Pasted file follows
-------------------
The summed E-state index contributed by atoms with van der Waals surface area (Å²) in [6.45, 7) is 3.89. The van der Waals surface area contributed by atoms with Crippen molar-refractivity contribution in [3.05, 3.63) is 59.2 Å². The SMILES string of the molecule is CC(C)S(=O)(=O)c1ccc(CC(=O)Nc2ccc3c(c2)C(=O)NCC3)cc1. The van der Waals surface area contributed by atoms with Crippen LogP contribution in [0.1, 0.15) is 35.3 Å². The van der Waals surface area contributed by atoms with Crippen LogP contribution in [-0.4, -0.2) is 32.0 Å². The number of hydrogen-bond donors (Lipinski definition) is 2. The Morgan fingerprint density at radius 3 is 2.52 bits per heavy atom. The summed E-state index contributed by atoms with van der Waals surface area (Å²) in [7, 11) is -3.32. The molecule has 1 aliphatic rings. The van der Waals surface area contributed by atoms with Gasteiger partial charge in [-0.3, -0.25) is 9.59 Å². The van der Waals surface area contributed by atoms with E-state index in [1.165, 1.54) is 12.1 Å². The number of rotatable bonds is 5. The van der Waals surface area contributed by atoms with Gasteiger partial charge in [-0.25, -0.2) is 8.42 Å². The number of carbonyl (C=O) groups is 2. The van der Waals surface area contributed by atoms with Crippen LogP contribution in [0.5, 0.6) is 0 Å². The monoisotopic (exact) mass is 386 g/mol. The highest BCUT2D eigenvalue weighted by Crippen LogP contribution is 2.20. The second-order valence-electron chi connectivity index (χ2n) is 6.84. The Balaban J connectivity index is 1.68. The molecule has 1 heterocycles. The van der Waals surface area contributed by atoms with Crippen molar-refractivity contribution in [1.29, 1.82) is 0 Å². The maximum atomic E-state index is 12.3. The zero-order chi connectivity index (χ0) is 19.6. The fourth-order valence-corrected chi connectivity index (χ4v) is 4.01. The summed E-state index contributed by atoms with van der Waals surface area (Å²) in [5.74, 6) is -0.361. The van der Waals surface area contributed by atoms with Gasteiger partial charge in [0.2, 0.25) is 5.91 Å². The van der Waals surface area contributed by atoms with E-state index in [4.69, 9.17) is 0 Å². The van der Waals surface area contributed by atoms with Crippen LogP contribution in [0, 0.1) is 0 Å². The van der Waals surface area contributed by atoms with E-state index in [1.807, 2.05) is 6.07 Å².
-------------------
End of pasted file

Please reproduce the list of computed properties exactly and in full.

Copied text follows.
The summed E-state index contributed by atoms with van der Waals surface area (Å²) in [6.45, 7) is 3.89. The van der Waals surface area contributed by atoms with Crippen molar-refractivity contribution in [3.05, 3.63) is 59.2 Å². The SMILES string of the molecule is CC(C)S(=O)(=O)c1ccc(CC(=O)Nc2ccc3c(c2)C(=O)NCC3)cc1. The van der Waals surface area contributed by atoms with Crippen LogP contribution in [0.1, 0.15) is 35.3 Å². The van der Waals surface area contributed by atoms with Crippen LogP contribution in [-0.4, -0.2) is 32.0 Å². The number of hydrogen-bond donors (Lipinski definition) is 2. The Morgan fingerprint density at radius 3 is 2.52 bits per heavy atom. The summed E-state index contributed by atoms with van der Waals surface area (Å²) in [7, 11) is -3.32. The molecule has 1 aliphatic rings. The van der Waals surface area contributed by atoms with Gasteiger partial charge in [-0.3, -0.25) is 9.59 Å². The van der Waals surface area contributed by atoms with E-state index in [1.165, 1.54) is 12.1 Å². The number of rotatable bonds is 5. The van der Waals surface area contributed by atoms with Gasteiger partial charge in [-0.25, -0.2) is 8.42 Å². The number of carbonyl (C=O) groups is 2. The van der Waals surface area contributed by atoms with Crippen LogP contribution in [0.5, 0.6) is 0 Å². The monoisotopic (exact) mass is 386 g/mol. The highest BCUT2D eigenvalue weighted by Crippen LogP contribution is 2.20. The second-order valence-electron chi connectivity index (χ2n) is 6.84. The Balaban J connectivity index is 1.68. The molecule has 1 heterocycles. The van der Waals surface area contributed by atoms with Crippen molar-refractivity contribution in [1.29, 1.82) is 0 Å². The maximum atomic E-state index is 12.3. The zero-order chi connectivity index (χ0) is 19.6. The fourth-order valence-corrected chi connectivity index (χ4v) is 4.01. The summed E-state index contributed by atoms with van der Waals surface area (Å²) in [5.74, 6) is -0.361. The van der Waals surface area contributed by atoms with Gasteiger partial charge in [0.2, 0.25) is 5.91 Å². The van der Waals surface area contributed by atoms with E-state index in [4.69, 9.17) is 0 Å². The van der Waals surface area contributed by atoms with Crippen LogP contribution in [0, 0.1) is 0 Å². The van der Waals surface area contributed by atoms with E-state index in [1.807, 2.05) is 6.07 Å².